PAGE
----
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Varley, John
book-date: 1978
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Jim Burns

Book= Fine
Dustjacket= near-Fine

(Introduction by Algis Budrys)
The Phantom of Kansas
Air Raid
Retrograde Summer
The Black Hole Passes
In the Hall of the Martian Kings
In the Bowl
Gotta Sing, Gotta Dance
Overdrawn at the Memory Bank
The Persistence of Vision

These first appeared from 1975 to 1978 - in Magazine of F&SF (5), Galaxy (3), Isaac Asimov's.

Varley's first collection - collecting many of the stories he made a "big splash" with in the SF magazines. Some of these are part of his "Eight Worlds" series. "In the Bowl" and "Retrograde Summer" were Nebula award nominees (1977,1976); "Gotta Sing, Gotta Dance" and "The Phantom of Kansas" were both Hugo nominees (1977); "Air Raid" (basis for the movie MILLENIUM) was nominted for both Hugo & Nebula awards (1978); "In the Hall of the Martian Kings" was a Hugo-nominee (1978); the title story was winner of both Hugo & Nebula awards (1979.) As a reader at the time, "The Phantom of Kansas" and "Overdrawn at the Memory Bank" both impressed me and made me seek out more by Varley. This collection makes my "top-5" SF collection list - I strongly recommend it.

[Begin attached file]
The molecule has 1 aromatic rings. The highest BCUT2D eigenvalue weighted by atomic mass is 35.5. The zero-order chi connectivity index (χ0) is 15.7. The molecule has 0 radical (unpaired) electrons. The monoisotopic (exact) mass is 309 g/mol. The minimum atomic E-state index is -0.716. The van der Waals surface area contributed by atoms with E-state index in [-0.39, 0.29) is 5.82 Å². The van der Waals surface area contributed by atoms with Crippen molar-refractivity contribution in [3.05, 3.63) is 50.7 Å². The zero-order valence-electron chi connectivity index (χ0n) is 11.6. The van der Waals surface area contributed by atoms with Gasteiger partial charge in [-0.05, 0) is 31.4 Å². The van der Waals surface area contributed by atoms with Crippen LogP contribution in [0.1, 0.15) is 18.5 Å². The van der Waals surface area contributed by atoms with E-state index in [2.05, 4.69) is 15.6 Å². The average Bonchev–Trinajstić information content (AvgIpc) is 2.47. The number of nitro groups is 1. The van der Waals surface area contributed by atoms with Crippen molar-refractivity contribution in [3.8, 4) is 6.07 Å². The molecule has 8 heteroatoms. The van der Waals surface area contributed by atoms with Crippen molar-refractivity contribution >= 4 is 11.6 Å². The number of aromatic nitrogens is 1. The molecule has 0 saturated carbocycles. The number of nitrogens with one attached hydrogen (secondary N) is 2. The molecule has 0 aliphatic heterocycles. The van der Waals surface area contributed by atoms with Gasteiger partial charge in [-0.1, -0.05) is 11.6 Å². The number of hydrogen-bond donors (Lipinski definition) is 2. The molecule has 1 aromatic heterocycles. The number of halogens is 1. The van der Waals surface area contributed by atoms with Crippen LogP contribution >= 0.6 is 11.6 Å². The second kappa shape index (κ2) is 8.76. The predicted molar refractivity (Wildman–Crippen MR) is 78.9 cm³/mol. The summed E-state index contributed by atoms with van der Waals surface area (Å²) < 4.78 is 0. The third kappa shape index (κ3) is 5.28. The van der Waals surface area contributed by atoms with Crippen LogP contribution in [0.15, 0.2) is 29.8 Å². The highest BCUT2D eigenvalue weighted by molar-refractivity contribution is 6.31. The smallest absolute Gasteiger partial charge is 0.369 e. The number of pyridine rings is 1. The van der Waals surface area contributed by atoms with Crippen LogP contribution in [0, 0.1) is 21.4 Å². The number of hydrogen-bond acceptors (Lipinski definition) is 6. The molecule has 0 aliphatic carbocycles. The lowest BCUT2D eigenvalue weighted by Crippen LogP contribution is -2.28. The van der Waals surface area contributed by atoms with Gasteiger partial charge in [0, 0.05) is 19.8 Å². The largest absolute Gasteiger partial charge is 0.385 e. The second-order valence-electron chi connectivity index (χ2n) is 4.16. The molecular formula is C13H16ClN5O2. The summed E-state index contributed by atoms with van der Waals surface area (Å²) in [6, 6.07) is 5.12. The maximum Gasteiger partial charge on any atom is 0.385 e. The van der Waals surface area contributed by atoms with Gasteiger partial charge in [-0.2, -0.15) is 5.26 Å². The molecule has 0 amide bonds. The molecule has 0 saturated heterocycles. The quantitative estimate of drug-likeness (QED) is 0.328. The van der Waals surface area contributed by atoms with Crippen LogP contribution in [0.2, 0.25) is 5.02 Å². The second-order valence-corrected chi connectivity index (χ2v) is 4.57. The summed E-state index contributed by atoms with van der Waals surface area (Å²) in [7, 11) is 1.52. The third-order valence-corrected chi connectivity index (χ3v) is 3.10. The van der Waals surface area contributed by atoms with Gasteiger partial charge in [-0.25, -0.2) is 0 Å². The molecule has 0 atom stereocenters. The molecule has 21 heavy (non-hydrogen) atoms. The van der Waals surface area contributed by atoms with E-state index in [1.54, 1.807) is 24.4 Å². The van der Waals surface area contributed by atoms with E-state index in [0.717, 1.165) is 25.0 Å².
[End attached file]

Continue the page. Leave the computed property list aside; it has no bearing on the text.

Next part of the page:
Just to show I am not alone with my high opinion of this book, here's a short review by Charles N. Brown (of LOCUS fame):
"The publicity blurb for The Persistence of Vision by John Varley starts out by saying, "These nine stories show the best work of the decade's most exciting new science fiction writer." I fully agree and can't really add very much to it. I like some stories better than others, of course. The title story is my personal favorite with "The Hall of the Martian Kings" not far behind, but that's just hair-splitting. They're all good to excellent. Persistence of Vision is the best short story collection of the decade." [in Isaac Asimov's September-October 1978]

A word of advice to collectors: this SFBC edition follows the appearance of the 1978 Dial Press/Quantum first edition, but is standard-size (shorter than the first) - and with MUCH better paper quality. When I saw the poor paper-quality of the first edition (it tends to brown easily), I avoided buying it, and got my SFBC copy autographed in preference.

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